- This was Grenoble's second ever win in the CHL, their first this season
- Damien Fleury scored the first goal of the match, his second this season
- Grenoble goalie Lukáš Horák made 38 saves and only let one past just seconds before the final whistle
Just as in the game against Bern on Game Day 1, it was the away team that scored first against Skellefteå in the Skellefteå Kraft Arena. Damien Fleury, who scored Grenoble’s only goal in their defeat against EV Zug a few days ago, scored with just 9 minutes of the game played. Despite Skellefteå having two times as many shots on goal in the first period and two powerplays from Sacha Treile’s tripping call 3 minutes after their 1-0 goal and Damien Fleury’s holding penalty 6 minutes later, Skellefteå were unable to tie the game and left for the locker rooms still losing by a goal.
In a surprise turn of events, it was Grenoble who took the initiative in the second period. Oscar Möller’s interference penalty was deemed as 2+2 worthy, but despite many shots on target throughout the powerplay, Grenoble were unable to add another goal and Peter Valier’s tripping penalty cut it to just 2 and a half minutes. After many more penalties and powerplays on both sides (7 penalties in total), the score stayed 1-0 for Grenoble after 40 minutes of game time.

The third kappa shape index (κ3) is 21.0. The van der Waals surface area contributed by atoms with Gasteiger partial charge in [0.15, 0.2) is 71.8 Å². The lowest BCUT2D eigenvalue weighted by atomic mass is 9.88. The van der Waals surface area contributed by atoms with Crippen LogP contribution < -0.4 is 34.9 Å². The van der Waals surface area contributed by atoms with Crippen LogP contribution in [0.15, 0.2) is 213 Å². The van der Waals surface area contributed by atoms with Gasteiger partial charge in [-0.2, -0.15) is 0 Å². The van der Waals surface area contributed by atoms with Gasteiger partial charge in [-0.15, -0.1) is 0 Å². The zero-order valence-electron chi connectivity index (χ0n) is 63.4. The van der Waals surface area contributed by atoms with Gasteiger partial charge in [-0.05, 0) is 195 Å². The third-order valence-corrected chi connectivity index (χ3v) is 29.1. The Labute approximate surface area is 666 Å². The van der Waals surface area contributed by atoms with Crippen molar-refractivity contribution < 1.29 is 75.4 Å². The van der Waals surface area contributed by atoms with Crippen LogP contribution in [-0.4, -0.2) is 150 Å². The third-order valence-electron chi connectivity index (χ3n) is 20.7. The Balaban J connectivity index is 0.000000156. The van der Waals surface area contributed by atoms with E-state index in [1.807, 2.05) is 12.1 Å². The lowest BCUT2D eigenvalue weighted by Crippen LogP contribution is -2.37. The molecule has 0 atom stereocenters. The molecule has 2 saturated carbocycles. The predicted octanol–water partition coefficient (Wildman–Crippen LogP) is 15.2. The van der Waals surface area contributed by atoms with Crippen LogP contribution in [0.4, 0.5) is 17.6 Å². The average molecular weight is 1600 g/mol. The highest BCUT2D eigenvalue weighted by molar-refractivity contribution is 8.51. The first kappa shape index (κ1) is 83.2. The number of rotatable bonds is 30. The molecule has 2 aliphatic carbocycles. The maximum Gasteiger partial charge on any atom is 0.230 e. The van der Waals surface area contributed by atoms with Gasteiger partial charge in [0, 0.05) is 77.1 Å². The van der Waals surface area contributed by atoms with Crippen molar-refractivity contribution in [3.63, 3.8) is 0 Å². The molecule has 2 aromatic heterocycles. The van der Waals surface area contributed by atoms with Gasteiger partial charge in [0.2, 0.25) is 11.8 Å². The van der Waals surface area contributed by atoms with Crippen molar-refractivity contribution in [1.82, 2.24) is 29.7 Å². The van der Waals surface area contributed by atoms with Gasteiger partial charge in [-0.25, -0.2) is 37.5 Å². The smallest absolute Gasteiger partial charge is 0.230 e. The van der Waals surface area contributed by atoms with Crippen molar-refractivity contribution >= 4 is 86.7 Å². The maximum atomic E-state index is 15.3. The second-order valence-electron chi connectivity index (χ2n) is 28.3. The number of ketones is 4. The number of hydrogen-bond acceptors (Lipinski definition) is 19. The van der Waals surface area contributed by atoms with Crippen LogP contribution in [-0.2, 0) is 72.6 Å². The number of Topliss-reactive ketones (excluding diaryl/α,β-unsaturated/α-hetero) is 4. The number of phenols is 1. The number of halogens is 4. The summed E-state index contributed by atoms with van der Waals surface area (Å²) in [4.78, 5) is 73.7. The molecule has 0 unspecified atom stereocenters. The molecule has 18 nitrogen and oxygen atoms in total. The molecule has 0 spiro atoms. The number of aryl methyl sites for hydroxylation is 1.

The third period started just where the second left off, only with Skellefteå playing noticeably more attack minded. Their high pressing style of play cost them a few penalties, but with Grenoble under pressure, they also felt the need to foul when threatened. Despite all their effort, Skellefteå just couldn’t seem to score and with time desperately running out, they needed an extra player on the ice. With just 3 minutes of game time left, Skellefteå’s goalie Oskar Östlund was called to the bench and an extra skater jumped onto the ice. The puck hardly left Grenoble’s end of the ice and goalie Lukáš Horák was peppered with shot after shot, but in another surprise turn of events, it was Grenoble who scored a lucky empty net goal from Joël Champagne’s clearance. Jesper Frödén’s goal 4 seconds before the final whistle had no chance of taking the hard-fought win from Grenoble.